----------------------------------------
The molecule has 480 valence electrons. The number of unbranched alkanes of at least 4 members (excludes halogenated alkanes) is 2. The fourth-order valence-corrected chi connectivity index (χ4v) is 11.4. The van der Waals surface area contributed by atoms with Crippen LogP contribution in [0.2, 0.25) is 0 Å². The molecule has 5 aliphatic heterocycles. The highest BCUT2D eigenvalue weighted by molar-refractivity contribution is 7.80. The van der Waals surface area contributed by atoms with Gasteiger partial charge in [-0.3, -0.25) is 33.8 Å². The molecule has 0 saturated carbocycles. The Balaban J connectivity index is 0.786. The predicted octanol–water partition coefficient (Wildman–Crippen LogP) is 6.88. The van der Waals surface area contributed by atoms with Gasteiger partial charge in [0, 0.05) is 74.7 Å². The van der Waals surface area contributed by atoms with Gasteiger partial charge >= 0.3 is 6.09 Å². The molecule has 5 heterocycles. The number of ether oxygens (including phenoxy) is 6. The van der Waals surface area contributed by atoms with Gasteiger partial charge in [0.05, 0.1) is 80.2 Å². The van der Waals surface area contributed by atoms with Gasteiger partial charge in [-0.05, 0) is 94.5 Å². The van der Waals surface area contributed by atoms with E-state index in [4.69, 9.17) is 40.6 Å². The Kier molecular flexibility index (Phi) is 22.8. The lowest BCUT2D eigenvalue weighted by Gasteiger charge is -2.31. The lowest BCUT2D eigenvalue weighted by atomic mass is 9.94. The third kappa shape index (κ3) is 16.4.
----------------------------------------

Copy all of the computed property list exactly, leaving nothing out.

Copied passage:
The molecule has 480 valence electrons. The number of unbranched alkanes of at least 4 members (excludes halogenated alkanes) is 2. The fourth-order valence-corrected chi connectivity index (χ4v) is 11.4. The van der Waals surface area contributed by atoms with Crippen LogP contribution in [0.2, 0.25) is 0 Å². The molecule has 5 aliphatic heterocycles. The highest BCUT2D eigenvalue weighted by molar-refractivity contribution is 7.80. The van der Waals surface area contributed by atoms with Gasteiger partial charge in [-0.3, -0.25) is 33.8 Å². The molecule has 0 saturated carbocycles. The Balaban J connectivity index is 0.786. The predicted octanol–water partition coefficient (Wildman–Crippen LogP) is 6.88. The van der Waals surface area contributed by atoms with Gasteiger partial charge in [0, 0.05) is 74.7 Å². The van der Waals surface area contributed by atoms with Gasteiger partial charge >= 0.3 is 6.09 Å². The molecule has 5 heterocycles. The number of ether oxygens (including phenoxy) is 6. The van der Waals surface area contributed by atoms with Gasteiger partial charge in [0.05, 0.1) is 80.2 Å². The van der Waals surface area contributed by atoms with Gasteiger partial charge in [-0.05, 0) is 94.5 Å². The van der Waals surface area contributed by atoms with E-state index in [4.69, 9.17) is 40.6 Å². The Kier molecular flexibility index (Phi) is 22.8. The lowest BCUT2D eigenvalue weighted by Gasteiger charge is -2.31. The lowest BCUT2D eigenvalue weighted by atomic mass is 9.94. The third kappa shape index (κ3) is 16.4.